As a computer scientist, Smith suspected this racial bias and reached out to Adamson, hoping a Black dermatologist would have more diverse data sets. Though Adamson didn’t have what Smith was initially looking for, this realization ignited a personal mission to investigate and reduce disparities.

Now, Adamson uses the knowledge gained through his years of research to help advance the fight for health equity. To him, that means not only gaining a wider array of data sets, but also having more conversations with patients to understand how socioeconomic status impacts the level and efficiency of care.

“At the end of the day, what matters most is how we help patients at the patient level,” Adamson told Upworthy. “And how can you do that without knowing exactly what barriers they face?”

american cancer society, skin cacner treatment"What matters most is how we help patients at the patient level."https://www.kellydavidsonstudio.com/

The American Cancer Society believes everyone deserves a fair and just opportunity to prevent, find, treat, and survive cancer—regardless of how much money they make, the color of their skin, their sexual orientation, gender identity, their disability status, or where they live. Inclusive tools and resources on the Health Equity section of their website can be found here. For more information about skin cancer, visit cancer.org/skincancer.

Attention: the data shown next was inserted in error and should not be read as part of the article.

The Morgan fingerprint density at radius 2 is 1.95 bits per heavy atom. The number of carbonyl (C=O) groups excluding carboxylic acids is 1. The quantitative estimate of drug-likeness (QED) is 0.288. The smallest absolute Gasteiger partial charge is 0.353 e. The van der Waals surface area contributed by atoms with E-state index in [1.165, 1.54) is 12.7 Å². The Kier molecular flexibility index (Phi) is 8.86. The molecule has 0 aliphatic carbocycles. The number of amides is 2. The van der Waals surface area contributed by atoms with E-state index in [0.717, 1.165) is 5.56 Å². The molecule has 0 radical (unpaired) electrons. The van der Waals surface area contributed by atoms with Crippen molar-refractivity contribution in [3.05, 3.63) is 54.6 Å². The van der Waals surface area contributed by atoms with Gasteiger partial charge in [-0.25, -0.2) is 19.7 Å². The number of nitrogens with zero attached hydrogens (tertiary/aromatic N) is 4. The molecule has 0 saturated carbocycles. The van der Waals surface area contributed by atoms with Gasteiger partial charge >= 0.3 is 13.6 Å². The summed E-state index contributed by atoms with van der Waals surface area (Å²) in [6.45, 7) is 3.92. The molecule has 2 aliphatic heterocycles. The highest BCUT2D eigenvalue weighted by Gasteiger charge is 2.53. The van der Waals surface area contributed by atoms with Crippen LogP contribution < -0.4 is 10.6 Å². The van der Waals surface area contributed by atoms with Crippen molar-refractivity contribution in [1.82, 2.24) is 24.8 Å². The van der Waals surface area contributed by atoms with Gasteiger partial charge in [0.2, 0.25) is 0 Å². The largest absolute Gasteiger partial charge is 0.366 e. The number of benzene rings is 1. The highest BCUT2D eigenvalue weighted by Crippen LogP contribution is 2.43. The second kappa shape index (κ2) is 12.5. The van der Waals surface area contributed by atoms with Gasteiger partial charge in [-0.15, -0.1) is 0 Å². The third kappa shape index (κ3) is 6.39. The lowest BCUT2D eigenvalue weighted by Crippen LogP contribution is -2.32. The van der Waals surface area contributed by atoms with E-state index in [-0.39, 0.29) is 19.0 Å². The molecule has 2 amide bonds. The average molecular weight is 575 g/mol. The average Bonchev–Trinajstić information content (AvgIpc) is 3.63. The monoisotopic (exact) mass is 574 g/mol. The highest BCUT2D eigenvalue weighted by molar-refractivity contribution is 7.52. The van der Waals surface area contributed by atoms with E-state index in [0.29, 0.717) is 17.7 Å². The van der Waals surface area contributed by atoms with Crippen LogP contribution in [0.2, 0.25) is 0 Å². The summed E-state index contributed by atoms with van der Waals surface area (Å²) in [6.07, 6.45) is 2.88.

The mesmerizing lost art of darning knit fabric.

For most of human history, people had to make their own clothing by hand, and sewing skills were subsequently passed down from generation to generation. Because clothing was so time-consuming and labor-intensive to make, people also had to know how to repair clothing items that got torn or damaged in some way.

The invention of sewing and knitting machines changed the way we acquire clothing, and the skills people used to possess have largely gone by the wayside. If we get a hole in a sock nowadays, we toss it and replace it. Most of us have no idea how to darn a sock or fix a hole in any knit fabric. It's far easier for us to replace than to repair.

But there are still some among us who do have the skills to repair clothing in a way that makes it look like the rip, tear or hole never happened, and to watch them do it is mesmerizing.

Keep ReadingShow less
Joy

Nurse turns inappropriate things men say in the delivery room into ‘inspirational’ art

"Can you move to the birthing ball so I can sleep in the bed?"

Holly the delivery nurse.

After working six years as a labor and delivery nurse Holly, 30, has heard a lot of inappropriate remarks made by men while their partners are in labor. “Sometimes the moms think it’s funny—and if they think it’s funny, then I’ll laugh with them,” Holly told TODAY Parents. “But if they get upset, I’ll try to be the buffer. I’ll change the subject.”

Some of the comments are so wrong that she did something creative with them by turning them into “inspirational” quotes and setting them to “A Thousand Miles” by Vanessa Carlton on TikTok.

“Some partners are hard to live up to!” she jokingly captioned the video.

Keep ReadingShow less